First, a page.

New works agreement on partial retirement at Daimler-Benz

A January 1998 works agreement on partial retirement at Daimler Benz, Germany, provides better conditions for the employees than the analogous collective agreements in metalworking.

Against the background of increasing mass unemployment, and following legislation in 1996, partial retirement (Altersteilzeit) has become a very prominent bargaining issue between the German social partners (DE9708224F). According to a recent study by the Institute for Economics and Social Science (Wirtschafts- und Sozialwissenschaftliches Institut, WSI) there are now 15 branch-level collective agreements and several company agreements on partial retirement covering altogether about 5 million employees.

In September 1997, the most notable collective agreement was concluded in the metalworking industry in the region of Baden-Württemberg between the regional organisation of the IG Metall metalworkers' union and the regional metalworking employers' association Verband der Metallindustrie Baden-Würtemberg (DE9710133F). This collective agreement foresees the introduction of partial retirement by a voluntary works agreement at company level.

On 12 January 1998 the management and company works council (Gesamtbetriebsrat) of Daimler-Benz AG agreed a new works agreement (Betriebsvereinbarung) on partial retirement which is based on the metalworking collective agreement. According to the leader of the company works council, Alfons Görgemanns, from an employee perspective the new works agreement provides even better conditions than those collectively agreed at branch level. In detail, the works agreements includes the following provisions:

  • employees from the age of 55 to 60 can participate in a partial retirement scheme, which follows the so-called "block model". This means that, over a certain period (usually five years), older employees continue to work full time in the first half of the period and then stop working in the second half;
  • during the whole period of partial retirement, the employees receive 85% of their previous net full-time monthly income. This is an improvement on the Partial Retirement Law (Altersteilzeitgesetz) which prescribes 70%, and also on the metalworking collective agreement, which prescribes 82%;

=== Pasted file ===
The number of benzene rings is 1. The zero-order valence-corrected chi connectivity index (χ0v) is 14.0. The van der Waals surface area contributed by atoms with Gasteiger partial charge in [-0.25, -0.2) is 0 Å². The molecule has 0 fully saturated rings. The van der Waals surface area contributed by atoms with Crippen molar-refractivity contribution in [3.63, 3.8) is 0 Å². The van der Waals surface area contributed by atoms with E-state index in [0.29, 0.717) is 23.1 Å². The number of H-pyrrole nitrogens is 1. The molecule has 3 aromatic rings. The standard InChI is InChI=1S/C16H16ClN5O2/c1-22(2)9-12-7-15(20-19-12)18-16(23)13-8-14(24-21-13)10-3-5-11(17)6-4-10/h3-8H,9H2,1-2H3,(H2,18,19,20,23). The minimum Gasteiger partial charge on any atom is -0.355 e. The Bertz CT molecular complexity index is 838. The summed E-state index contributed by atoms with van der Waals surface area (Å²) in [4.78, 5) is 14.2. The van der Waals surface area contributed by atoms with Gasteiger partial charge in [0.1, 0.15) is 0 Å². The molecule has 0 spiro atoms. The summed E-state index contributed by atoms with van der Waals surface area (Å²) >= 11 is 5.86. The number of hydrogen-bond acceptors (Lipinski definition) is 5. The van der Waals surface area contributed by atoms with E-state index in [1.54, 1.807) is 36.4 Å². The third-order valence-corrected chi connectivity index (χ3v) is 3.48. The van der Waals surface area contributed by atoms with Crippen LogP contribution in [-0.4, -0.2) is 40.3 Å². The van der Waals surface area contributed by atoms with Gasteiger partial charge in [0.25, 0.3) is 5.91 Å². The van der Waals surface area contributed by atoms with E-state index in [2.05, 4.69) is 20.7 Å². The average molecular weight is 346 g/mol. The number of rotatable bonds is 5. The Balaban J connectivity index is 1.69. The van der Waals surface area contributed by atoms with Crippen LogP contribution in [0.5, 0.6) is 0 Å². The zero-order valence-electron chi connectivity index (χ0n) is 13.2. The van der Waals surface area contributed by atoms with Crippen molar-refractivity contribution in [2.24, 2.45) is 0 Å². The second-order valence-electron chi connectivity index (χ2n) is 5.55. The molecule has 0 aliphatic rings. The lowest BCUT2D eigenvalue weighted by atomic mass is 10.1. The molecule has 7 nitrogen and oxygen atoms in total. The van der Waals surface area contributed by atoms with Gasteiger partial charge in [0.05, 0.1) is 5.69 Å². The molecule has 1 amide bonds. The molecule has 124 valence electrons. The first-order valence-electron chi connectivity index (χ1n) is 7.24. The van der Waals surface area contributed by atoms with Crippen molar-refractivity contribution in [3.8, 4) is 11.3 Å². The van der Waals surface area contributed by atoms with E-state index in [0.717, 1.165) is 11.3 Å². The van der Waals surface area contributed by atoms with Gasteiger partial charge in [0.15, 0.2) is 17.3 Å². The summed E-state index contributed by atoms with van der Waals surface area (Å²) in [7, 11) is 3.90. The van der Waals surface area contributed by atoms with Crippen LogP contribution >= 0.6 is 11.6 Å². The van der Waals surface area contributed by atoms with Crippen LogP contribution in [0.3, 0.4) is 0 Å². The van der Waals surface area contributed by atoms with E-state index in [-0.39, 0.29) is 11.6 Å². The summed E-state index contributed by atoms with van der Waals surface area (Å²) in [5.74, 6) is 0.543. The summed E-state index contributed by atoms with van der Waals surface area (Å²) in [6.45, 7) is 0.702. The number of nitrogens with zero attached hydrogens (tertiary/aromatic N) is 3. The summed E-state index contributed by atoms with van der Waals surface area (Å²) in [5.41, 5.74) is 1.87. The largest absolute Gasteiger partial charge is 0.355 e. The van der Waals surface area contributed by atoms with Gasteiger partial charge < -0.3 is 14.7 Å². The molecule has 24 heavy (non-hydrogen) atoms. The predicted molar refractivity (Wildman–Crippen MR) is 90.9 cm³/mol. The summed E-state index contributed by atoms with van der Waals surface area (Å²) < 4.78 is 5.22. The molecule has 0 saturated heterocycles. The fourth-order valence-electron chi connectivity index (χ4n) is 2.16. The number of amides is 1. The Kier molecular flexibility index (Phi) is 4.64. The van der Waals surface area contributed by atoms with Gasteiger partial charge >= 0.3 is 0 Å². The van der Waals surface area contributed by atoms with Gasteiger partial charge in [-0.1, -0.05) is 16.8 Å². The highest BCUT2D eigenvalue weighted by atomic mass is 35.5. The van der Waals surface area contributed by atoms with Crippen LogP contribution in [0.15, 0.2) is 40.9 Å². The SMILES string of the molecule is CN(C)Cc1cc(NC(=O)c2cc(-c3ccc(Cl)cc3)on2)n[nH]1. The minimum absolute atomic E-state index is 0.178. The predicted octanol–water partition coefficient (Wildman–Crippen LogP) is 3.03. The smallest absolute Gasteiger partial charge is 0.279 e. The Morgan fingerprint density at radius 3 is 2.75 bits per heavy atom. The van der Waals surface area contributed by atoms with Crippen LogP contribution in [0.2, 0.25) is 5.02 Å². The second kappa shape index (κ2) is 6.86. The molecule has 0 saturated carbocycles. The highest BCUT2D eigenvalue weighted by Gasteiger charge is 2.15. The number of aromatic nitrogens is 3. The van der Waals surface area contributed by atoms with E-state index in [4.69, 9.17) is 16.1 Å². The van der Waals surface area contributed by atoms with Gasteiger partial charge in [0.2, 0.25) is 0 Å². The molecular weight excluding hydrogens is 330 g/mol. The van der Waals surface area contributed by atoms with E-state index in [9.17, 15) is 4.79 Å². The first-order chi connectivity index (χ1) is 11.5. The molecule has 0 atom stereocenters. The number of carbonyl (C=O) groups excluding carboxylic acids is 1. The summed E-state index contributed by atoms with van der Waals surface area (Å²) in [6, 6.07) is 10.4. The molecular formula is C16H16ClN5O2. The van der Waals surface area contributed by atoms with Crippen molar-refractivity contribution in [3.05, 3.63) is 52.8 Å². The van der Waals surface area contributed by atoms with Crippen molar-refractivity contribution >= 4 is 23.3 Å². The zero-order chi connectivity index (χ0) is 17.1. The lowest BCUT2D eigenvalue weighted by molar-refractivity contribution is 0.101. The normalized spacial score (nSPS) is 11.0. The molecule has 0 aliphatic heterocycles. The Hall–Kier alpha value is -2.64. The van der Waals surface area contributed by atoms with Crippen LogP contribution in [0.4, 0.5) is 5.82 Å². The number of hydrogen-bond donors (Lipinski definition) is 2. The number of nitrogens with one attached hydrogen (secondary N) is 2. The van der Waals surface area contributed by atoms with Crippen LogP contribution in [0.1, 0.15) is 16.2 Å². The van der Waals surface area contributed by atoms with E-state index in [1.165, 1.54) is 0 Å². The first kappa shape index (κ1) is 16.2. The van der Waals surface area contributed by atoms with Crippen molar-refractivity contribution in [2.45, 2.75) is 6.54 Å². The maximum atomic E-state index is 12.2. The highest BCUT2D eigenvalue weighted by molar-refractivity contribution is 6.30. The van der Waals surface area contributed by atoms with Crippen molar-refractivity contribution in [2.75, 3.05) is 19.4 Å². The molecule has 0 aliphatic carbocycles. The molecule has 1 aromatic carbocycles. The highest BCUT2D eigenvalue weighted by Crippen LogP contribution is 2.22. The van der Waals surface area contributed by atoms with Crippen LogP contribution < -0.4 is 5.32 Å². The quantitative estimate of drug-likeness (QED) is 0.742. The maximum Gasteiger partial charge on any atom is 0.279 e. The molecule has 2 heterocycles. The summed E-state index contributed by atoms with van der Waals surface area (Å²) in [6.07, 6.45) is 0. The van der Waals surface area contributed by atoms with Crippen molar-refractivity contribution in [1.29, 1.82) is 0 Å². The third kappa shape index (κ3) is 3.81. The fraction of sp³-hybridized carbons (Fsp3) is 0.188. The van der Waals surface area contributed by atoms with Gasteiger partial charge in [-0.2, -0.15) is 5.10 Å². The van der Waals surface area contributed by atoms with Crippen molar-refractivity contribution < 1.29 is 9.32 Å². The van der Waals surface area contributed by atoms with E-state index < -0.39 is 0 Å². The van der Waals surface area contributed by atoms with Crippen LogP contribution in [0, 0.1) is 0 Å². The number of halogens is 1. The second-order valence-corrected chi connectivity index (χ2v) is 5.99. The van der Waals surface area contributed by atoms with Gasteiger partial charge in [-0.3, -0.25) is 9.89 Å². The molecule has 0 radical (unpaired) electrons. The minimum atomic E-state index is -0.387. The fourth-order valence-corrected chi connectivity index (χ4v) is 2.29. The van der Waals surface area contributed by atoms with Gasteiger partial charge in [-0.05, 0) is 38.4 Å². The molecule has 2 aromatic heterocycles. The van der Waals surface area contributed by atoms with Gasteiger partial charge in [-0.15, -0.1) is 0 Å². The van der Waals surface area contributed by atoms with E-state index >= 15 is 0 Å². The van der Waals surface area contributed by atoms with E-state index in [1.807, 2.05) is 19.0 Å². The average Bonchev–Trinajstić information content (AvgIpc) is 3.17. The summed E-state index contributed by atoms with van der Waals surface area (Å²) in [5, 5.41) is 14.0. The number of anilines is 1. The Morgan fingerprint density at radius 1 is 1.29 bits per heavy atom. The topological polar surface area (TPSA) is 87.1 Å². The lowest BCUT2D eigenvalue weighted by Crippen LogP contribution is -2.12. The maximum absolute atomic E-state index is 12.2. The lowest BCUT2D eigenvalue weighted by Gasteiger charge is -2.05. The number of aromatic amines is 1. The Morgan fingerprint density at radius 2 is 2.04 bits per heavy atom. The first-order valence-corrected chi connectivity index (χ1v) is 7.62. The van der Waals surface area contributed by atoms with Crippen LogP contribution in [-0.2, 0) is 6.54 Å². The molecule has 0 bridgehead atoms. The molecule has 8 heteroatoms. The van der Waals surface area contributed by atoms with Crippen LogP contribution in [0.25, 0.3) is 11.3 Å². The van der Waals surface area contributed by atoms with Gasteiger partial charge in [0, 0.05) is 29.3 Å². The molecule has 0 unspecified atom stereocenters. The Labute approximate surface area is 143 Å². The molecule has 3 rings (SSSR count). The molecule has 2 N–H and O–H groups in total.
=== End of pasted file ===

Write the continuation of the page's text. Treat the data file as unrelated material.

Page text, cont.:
• in the first, working half of the partial retirement period, the employees will receive 85% of yearly bonuses instead of the 50% provided for in the metalworking collective agreement. In the second, non-working half of partial retirement the employees will receive a flat-rate payment of DEM 450 per year. Furthermore, employees in the partial retirement scheme will participate fully in the company's profit-sharing system; and
  • to compensate for losses in pension entitlement, the company will give every employee after partial retirement a severance payment of 4.5 months' full-time gross pay, instead of the three months agreed at sectoral level. Together with other special payments and profit-sharing bonuses, employees could receive up to 8.5 months' pay at the end of their employment which, according to the company works council, could compensate for up to 60% of the losses in pension entitlement.

While the company works council said that the new works agreement provides "acceptable conditions" for partial retirement, the head of the Daimler-Benz personnel management department, Heiner Tropitzsch, called the agreement a "convincing compromise". Daimler-Benz now accepts that in 1998 about 1% of its 150,000 employees in Germany will start working under a partial retirement scheme.

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